Posts Tagged: Tin House

This Week in Essays

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Through her work with Doctors Without Borders, Caitlin L. Chandler offers us a glimpse of what life is like on the Syrian border for Guernica. For Real Life magazine, Christopher Schaberg examines the symbolism of airports as “fraught borderlands” perfect for a protest. Here at The Rumpus, Katharine Coldiron takes our minds for a spin around the concepts of […]

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The Rumpus Interview with Tobias Carroll

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Tobias Carroll discusses his newest collection Transitory, the influence of film on his writing, and getting good news at bad times.

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The Rumpus Mini-Interview Project #63: Patrick Madden

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Patrick Madden teaches writing at Brigham Young University and is the author of the essay collection Quotidiana. His essays frequently appear in literary magazines and have been featured in The Best Creative Nonfiction and The Best American Spiritual Writing anthologies. He pays close attention to the details of the every day, infusing humor and self-deprecation, combining […]

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The Rumpus Interview with Terry McDonell

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Terry McDonell talks about his new memoir The Accidental Life and his career in the magazine business, which spans the beginning of New Journalism through the digital revolution.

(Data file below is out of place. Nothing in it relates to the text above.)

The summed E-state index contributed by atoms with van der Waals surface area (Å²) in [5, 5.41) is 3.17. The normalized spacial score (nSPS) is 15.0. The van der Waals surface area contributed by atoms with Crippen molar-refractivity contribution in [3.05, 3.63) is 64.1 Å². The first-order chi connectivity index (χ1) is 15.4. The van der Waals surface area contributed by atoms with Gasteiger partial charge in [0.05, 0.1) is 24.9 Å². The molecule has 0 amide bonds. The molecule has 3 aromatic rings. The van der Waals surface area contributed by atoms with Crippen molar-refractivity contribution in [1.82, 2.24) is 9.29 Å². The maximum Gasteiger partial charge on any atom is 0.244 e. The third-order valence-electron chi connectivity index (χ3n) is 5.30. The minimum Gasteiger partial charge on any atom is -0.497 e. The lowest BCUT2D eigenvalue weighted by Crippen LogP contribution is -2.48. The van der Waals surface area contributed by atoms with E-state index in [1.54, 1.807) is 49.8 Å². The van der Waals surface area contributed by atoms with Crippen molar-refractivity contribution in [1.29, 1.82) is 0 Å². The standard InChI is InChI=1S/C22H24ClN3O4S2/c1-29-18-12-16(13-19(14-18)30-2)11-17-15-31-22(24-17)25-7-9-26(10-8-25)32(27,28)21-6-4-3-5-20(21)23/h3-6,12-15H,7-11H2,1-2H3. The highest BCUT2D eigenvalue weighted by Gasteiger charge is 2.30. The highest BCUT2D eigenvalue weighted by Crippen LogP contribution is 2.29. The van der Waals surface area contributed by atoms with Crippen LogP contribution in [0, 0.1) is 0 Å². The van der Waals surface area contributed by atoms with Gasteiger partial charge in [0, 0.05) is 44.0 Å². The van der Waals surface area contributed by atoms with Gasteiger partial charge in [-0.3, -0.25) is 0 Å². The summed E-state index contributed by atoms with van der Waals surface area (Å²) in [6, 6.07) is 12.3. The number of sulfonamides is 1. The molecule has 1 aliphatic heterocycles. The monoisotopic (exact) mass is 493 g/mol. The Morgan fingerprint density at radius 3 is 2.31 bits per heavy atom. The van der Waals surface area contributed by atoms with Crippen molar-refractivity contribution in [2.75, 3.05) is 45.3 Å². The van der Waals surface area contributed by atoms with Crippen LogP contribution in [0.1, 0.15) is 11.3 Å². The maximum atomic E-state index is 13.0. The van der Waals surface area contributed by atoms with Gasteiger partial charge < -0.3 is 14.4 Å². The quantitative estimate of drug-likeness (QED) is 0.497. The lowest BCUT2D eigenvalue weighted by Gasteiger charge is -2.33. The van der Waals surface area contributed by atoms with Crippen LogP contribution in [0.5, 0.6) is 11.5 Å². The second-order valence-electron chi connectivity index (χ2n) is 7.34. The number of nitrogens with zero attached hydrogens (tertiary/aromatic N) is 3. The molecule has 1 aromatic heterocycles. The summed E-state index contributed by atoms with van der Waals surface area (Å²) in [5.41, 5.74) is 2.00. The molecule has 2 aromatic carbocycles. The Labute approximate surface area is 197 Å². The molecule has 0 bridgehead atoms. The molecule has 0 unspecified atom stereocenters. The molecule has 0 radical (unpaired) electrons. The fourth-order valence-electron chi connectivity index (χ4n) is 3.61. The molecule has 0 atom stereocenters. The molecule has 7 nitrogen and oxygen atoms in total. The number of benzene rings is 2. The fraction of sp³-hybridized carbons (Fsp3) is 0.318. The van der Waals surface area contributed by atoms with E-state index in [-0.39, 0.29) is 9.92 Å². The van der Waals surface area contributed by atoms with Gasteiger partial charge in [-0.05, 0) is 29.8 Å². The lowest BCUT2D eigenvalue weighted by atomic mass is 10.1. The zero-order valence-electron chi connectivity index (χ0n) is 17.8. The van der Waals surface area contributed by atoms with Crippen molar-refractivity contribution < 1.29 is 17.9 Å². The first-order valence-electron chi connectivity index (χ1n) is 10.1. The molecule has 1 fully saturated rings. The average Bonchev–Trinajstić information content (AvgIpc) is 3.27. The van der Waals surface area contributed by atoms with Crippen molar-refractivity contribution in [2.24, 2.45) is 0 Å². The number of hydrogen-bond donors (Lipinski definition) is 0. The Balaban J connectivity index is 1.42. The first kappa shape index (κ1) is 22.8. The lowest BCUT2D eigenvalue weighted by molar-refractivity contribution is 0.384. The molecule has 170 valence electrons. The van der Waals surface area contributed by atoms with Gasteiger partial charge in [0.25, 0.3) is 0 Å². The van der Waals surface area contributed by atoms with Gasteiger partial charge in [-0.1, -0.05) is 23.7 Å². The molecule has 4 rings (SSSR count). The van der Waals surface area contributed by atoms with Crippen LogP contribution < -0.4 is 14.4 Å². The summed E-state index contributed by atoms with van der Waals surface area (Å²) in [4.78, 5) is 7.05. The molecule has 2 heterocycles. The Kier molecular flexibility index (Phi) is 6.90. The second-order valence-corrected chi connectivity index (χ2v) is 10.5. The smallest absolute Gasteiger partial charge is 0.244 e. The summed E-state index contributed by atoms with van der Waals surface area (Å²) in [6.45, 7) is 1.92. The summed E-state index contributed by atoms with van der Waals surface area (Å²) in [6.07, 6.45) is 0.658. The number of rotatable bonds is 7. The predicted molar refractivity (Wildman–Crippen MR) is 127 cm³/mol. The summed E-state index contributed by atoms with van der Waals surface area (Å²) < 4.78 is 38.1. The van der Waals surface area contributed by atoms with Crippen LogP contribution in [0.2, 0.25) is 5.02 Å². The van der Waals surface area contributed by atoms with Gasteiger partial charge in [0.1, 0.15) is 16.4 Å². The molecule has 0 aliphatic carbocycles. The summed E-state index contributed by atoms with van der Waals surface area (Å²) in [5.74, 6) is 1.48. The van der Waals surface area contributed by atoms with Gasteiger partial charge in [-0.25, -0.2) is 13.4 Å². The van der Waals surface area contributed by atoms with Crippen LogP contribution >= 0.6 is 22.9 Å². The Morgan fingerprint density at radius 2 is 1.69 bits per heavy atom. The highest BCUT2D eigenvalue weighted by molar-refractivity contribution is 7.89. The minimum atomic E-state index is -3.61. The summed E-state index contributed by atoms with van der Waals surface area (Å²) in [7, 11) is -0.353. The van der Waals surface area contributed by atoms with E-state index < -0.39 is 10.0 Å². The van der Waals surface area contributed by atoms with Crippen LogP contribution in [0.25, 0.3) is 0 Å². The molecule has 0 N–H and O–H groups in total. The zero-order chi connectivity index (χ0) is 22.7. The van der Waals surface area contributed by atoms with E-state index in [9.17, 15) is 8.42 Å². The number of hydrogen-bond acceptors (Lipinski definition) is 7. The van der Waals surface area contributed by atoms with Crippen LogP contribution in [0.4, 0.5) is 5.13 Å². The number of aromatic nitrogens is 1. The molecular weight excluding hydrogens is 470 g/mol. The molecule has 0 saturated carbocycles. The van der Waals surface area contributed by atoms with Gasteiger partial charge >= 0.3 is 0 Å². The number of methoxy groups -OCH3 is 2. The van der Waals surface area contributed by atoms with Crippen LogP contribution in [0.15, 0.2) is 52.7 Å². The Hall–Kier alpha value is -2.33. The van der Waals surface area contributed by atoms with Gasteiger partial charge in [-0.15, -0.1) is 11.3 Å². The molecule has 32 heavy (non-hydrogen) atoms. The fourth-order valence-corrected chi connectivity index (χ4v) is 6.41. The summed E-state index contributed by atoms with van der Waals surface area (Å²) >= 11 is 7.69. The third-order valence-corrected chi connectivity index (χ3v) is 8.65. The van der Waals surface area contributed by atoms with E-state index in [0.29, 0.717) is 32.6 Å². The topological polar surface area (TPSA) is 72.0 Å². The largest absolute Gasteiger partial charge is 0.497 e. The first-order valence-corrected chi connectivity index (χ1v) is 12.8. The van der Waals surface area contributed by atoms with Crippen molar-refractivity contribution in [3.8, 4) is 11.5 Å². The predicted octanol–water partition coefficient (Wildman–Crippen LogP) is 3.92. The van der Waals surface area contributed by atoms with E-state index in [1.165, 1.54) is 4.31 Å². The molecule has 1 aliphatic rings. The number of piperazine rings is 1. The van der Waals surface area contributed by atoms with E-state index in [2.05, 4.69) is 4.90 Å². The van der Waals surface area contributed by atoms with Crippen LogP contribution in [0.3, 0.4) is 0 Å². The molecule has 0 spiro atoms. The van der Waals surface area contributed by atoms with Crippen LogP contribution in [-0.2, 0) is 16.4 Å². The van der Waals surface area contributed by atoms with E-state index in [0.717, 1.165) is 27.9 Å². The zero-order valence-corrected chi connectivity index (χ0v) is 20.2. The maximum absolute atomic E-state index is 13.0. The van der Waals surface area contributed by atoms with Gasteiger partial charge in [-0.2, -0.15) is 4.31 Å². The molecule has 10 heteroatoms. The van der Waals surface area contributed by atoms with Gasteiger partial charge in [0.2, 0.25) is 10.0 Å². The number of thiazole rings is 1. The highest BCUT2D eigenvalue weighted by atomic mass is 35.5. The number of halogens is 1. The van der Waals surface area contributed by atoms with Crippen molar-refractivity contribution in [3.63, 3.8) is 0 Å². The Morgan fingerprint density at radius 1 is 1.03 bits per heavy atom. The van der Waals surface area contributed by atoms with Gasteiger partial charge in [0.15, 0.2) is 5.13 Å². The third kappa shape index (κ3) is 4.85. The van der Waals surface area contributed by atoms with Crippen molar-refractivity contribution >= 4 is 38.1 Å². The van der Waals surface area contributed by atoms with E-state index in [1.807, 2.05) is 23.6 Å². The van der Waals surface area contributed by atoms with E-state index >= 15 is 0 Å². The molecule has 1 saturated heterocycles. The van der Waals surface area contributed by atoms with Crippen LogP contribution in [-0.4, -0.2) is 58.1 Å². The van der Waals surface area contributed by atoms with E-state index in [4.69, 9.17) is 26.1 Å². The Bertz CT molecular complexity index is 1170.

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VISIBLE: Women Writers of Color: Jaquira Díaz

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Jaquira Díaz discusses the challenge of writing about family members, her greatest joy as a writer, and her literary role models.

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On Publishers Big and Small

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At the Atlantic, Nathan Scott McNamara provides an optimistic view of the symbiotic relationship between massive corporate publishers and small indie houses. Profiling energetic presses like Graywolf, Coffee House, Two Dollar Radio, and Dorothy, McNamara argues: …by inventing new models rather than trying to repeat past success, by valuing ingenuity over magnitude, by thinking of sales as […]

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Mommy Dearest

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We have an unfortunate tendency to let motherhood eclipse all aspects of a person’s identity—and then to turn around and call motherhood a faulty aspiration. Luckily there are moms like Antonia Malchik who write anyway, and implore us to remember moms like Elinore Pruitt Stewart, who ventured out onto the Wyoming frontier with her daughter: Why is work like […]

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The Rumpus Interview with Danniel Schoonebeek

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Danniel Schoonebeek discusses living a quiet life in the Catskills, the importance of travel, partying in the woods with poets, and how capitalism forces people to be cruel to each other.

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A Brief History of Pandering

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Erasing women writers like Woolson carries immense implications. It creates an environment ripe for the continued marginalization and silencing of women’s voices today.

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The Poetry of Liu Xia

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Liu Xia’s burden has become too heavy. Her heart is beginning to fail. In isolation, she can only stare at a tree through her window, a tree that a bird can only dwell on: Is it a tree? It’s me, alone. Is it a winter tree? It’s always like this, all year round. For the Tin […]

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This Week in Short Fiction